Malbec & More Masterclasses

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Malbec is such a popular grape these days that we sold out these two masterclasses in next to no time. It was a great opportunity to explore different styles of wine based on just the one grape, depending on where the wine’s from, how it’s been aged, and what the grape’s been blended with. Different wines provoked different reactions from different people, but at the end of both nights everyone was agreed on a great line-up of wines.

Malbec madness

what is Malbec and where is it grown?

Malbec orginates from South-West France, around the Dordogne town of Cahors, which is now the only appellation where Malbec is of importance (it has to be at least 70% Malbec). Since the 1500s, wine from Cahors has been called “the black wine” because of its intense colours and dark fruits. In Cahors, Malbec is actually called Cot, but because of the popularity of Argentinian Malbec it’s now quite common to see Cahors winemakers label their wine as Malbec.

The name Malbec comes from Bordeaux, where it was the most planted grape in the eighteenth century. There are lots of problems growing Malbec in Bordeaux, though, which saw plantings of the grape decline. In the 1950s, spring frost killed off many of Bordeaux’s Malbec vines and growers just did not bother replanting.

One reason for this is that Malbec is a late-ripening grape and the Bordeaux climate makes it difficult to guarantee that the grape fully ripens each year. In Argentina, this isn’t a problem. The high altitude of the vineyards in Mendoza (1,000m+) means hot temperatures in the day to ripen the grape, but cold temperatures at night to prolong the ripening process and keep the acidity high.

Throughout the twentieth century the Argentinian wine industry was churning out cheap, low-quality wine for domestic use (in the 1970s, the average Argentinian drank nearly 100 litres of wine a year; that’s now down to 30). With the upturn in the economy in the 1980s, though, winemakers decided to refocus on making high-quality wine for export, which has seen a transformation in the Argentinian wine industry, spearheaded by wines made from the Malbec grape.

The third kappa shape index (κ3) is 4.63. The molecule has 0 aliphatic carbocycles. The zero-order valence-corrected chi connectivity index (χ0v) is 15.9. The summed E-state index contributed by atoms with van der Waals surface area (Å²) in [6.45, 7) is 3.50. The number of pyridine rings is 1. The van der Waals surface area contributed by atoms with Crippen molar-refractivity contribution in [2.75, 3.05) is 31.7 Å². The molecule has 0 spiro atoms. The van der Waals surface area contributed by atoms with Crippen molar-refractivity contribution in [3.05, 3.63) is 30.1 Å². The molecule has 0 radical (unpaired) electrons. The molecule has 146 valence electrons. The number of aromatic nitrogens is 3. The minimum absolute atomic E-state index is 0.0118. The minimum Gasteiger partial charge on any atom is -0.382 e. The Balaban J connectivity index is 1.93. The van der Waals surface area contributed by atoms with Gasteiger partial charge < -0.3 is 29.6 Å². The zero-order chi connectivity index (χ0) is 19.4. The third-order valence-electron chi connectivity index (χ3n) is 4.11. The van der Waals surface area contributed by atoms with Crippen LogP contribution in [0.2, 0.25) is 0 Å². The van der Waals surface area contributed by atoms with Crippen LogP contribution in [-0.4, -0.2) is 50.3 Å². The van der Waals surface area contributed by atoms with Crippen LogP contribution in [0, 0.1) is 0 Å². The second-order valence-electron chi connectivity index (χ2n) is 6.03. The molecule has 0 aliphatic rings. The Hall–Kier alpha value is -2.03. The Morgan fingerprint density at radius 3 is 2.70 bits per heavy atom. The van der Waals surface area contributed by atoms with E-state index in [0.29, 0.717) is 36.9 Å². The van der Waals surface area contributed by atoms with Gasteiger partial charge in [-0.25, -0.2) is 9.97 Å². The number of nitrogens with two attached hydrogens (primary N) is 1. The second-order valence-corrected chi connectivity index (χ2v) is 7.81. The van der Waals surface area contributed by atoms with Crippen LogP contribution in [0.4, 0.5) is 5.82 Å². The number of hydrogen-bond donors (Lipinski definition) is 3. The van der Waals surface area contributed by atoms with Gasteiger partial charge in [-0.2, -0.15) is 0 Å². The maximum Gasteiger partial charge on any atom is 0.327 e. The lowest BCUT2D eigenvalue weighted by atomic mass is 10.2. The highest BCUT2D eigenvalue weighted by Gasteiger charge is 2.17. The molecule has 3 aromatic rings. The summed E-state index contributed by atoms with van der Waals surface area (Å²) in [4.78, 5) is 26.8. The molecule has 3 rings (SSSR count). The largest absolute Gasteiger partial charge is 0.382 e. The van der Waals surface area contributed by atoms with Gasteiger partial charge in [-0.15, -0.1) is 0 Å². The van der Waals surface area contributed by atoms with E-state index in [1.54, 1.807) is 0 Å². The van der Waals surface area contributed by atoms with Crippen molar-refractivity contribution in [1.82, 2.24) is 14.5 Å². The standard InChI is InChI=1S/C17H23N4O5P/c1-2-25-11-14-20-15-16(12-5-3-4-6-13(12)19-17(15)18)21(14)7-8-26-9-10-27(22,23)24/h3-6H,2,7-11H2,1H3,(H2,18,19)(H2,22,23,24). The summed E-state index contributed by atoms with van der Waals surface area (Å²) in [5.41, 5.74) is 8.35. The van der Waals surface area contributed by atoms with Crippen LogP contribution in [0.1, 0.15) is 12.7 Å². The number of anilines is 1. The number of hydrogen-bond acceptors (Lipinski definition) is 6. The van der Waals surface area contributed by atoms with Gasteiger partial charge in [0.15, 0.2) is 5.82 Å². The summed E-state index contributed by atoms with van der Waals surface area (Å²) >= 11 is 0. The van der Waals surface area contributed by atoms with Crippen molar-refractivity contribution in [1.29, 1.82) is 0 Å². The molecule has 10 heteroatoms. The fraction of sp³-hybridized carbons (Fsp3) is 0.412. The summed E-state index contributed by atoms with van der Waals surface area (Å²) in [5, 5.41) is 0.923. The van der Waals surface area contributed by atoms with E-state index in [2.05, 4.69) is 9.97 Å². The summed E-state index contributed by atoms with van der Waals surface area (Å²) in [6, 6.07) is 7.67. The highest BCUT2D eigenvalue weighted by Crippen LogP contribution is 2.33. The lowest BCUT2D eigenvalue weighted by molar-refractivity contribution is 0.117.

what we tasted

Pulenta La Flor Malbec Rosé 2012 (£12.50) A rarity – a rosé made from Malbec – which surprised people with its complexity and quality. Aged for six months in new oak, there’s a spicy vanilla toastiness, with fresh, expressive red fruits, such as redcurrants and strawberries. As refreshing as a rosé should be, but with real depth of flavour.

malbec pulenta rose

The night begins with rosé

Tesoro de los Andes Malbec Bonarda 2011 (£8) This proved a surprise hit at the tastings. Bonarda is the second most planted quality grape in Argentina (after Malbec) and it added yet more dark fruits to the Malbec. A very drinkable, fruit-driven wine.

Château Pineraie Cahors 2010 (£12.50; 85% Malbec, 15% Merlot) A traditional alternative to all the Argentinian wines on show. Very immediate and accessible, its blackberries and plums were balanced by soft oak and tannins.

Famiglia Bianchi Organic Malbec 2010 (£17.50) A store favourite, Bianchi make their wines in San Rafael, 250km south of Mendoza, a cooler climate at lower altitude (750m). Aged in a mixture of new and used French and American oak, this is a complex wine full of different flavours: raspberries, prunes, spices, tobacco, chocolate, and coffee.

Bressia Monteagrelo Malbec 2010 (£20) After the exuberant complexity of the previous wine, this was a much more restrained example of the Malbec grape. 18 months in French and American oak, the black fruits are quietly balanced with chocolate and vanilla; quite meaty and toasty on the palate, with fruity flavours gradually developing. A great wine to accompany meat dishes.

Malbec masterclass

you’ve got to take Malbec seriously

Renacer Allegrini Enamore 2011 (£22.50; 60% Malbec, 20% Cabernet Sauvignon, 10% Bonarda, 10% Cabernet Franc) A collaboration between an Argentinian producer and an Italian one, from Valpolicella, to make a wine in the Amarone style (the name of the wine is an anagram of Amarone). After harvest, the grapes are dried on mats until they lose about a third of their weight; the wine is then aged for 12 months in French oak. The result is a wine full of ripe plums and blackberries, dried figs and raisins, with vanilla, cocoa, toasty oak, and sweet cinnamon. The wine was so successful, we sold out on the first evening…

Masi Appaxximento Corbec 2009 (£30; 70% Corvina, 30% Malbec) This was the only wine where Malbec wasn’t the largest component. Masi are another Valpolicella producer who have gone to Argentina to produce wine in the Amarone style. Here the grapes were dried for 22 days, losing 20% of their weight. A meaty wine with baked and dried fruits, with high acidity to balance some of the sweet fruits.

Pulenta Gran Corte VII 2009 (£28.50; 37% Malbec, 27% Merlot, 24% Cabernet Sauvignon, 7% Petit Verdot, 5% Cabernet Franc) We finished where we started the evening; with a wine from Pulenta reflecting the grape’s Bordeaux history. Aged for 12 months in French oak, the wine has an expressively characteristic Bordeaux nose of red and black fruits, smoky oak, and still developing dried fruits. A great way to end the evening.

to buy any of these wines, just visit us at the shop or give us a call on 0161 832 8222

if you’re interested in future hangingditch masterclasses, visit our events page

the Malbec & More masterclasses were presented by @hanginditchsoph and @mattattheditch


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